Besides those elected and defeated-and the president himself-here are WORLD's biggest losers and winners in Elections 2002:
Terry McAuliffe: Anti-tax strategist Grover Norquist and I had lunch on Oct. 28 at The Palm. At a table near us: the Democratic National Committee chairman and three of his top deputies. Mr. Norquist went over to say hello, introduced me, and we kibitzed about the upcoming elections. Mr. McAuliffe bragged that the DNC had raised record amounts of cash, boasted that Democrats would have a huge night, and predicted they'd take down Jeb Bush in Florida and embarrass the president. A few days later, Mr. McAuliffe kept up the swagger for Meet the Press viewers (11/3), telling Tim Russert: "We are going to win Florida which is going to set us up, Tim, very nicely for 2004.... I think we're going to win the House back. I've been traveling extensively. I think we're going to knock off a lot of incumbents.... I think in the Senate, we pick up one to three seats." Looks like he bit off a little more than he could chew.
Tom Daschle: Defeated. Demoted. Demoralized. Doesn't even know why.
Dick Gephardt: Not speaker, not president, see Dick quit the Democratic leadership.
Dick Morris: Blasted the GOP in a New York Post column (11/4): "Except for a possible upset in Georgia, the Republicans aren't likely to come up with any Democratic scalps.... They don't have any issues after Clinton cut welfare and crime.... Bush's popularity dropped as he appeared to be too much of a politician and too little of a wartime leader in recent weeks." Maybe the dumbest thing he's ever written.
John Zogby: America's most accurate pollster struck out-big time. Had Colorado Democrat Tom Strickland beating GOP Sen. Wayne Allard, 53-43. Strike one. Had Georgia Democrat Sen. Max Cleland in a dead heat with Saxby Chambliss, 49-49. Strike two. Had Missouri Democrat Sen. Jean Carnahan beating Republican Jim Talent, 49-48. Strike three; yer outta there!
James Carville: Predicted a Democratic two-seat gain in the Senate and 20-seat pickup in the House. So embarrassed, he wore a trashcan over his head on election night on CNN.
Paul Begala: "I'm picking a Democratic gain of three seats in the Senate, solidifying the Democratic majority in the Senate," he predicted on CNN (11/4). Maybe he should pull a Clinton and claim that "majority" has many different meanings.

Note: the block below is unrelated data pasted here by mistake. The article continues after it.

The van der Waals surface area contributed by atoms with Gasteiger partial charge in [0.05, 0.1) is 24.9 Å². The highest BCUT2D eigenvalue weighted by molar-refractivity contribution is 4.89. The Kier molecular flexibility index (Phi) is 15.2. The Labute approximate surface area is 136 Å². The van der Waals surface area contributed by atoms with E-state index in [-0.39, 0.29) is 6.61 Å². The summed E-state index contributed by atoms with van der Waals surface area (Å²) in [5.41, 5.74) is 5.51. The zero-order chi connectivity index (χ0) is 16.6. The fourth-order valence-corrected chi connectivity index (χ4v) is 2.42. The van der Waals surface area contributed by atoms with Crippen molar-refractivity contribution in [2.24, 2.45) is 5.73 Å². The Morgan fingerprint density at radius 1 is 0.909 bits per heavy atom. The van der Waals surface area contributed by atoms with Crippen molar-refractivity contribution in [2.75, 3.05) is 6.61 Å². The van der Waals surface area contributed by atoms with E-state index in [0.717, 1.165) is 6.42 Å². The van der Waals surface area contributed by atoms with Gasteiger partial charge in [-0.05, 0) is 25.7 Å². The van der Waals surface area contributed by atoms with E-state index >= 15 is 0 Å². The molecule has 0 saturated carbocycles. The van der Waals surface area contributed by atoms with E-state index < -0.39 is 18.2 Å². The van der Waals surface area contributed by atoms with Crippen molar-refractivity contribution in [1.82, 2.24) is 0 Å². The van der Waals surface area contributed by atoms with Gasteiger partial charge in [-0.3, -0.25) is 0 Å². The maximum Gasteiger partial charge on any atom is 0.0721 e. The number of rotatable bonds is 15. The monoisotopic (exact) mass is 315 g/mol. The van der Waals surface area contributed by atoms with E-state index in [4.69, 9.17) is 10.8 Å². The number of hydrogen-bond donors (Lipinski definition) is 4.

"Hillary Care": Socialized medicine went down in flames in Oregon, 80-20.
Bill Simon: California Gov. Gray Davis was ripe for the picking. What a waste.
Karl Rove: He occupies Hillary Clinton's old West Wing office, where he systematically dismantles the Clintons' legacy. He neutralized Democratic issues like education and prescription drugs. He crafted an agenda appealing to conservatives and independents: tax cuts, homeland security, the faith-based initiative. He handpicked candidates immune to demonization, and created the "VISA" president: Bush was everywhere Republicans wanted him to be (hit 40 states, raised $140 million). Mr. Rove planned a final campaign swing so struggling GOP candidates could benefit from the "Bush Bounce" among undecided voters.
Ralph Reed: The former Christian Coalition leader is now state chairman of the Georgia GOP. Tuesday proved him one of the party's savviest strategists: defeated Sen. Max Cleland; defeated Gov. Roy Barnes to secure GOP governorship for the first time in 135 years; picked up two House seats. Watch this guy.
Speaker Dennis Hastert: Smart. Underestimated. Quietly making history.
Congressman Tom DeLay: "The Hammer" delivered big legislative victories in the House with razor-thin margins, while Tom Daschle couldn't get any major bills passed, and not even a budget. He created the new GOP get-out-the-vote strategy for the final 72 hours. He deployed staff to key races. Rep. DeLay is now poised to move from House majority whip to House majority leader, succeeding fellow Texan Dick Armey, who retires from the House this year.
The New Investor Class: Eighty million working Americans see their investments getting whacked. President Bush and new Senate Majority Leader Trent Lott must now move decisively on a bold new pro-growth package: accelerate permanent marginal income tax rate cuts; abolish the death tax; cut the capital gains tax; accelerate write-offs for businesses investing in new jobs, plants, and equipment; name a new Treasury secretary; and don't worry about class warfare, because even most Democrats on the campaign trail embraced tax cuts.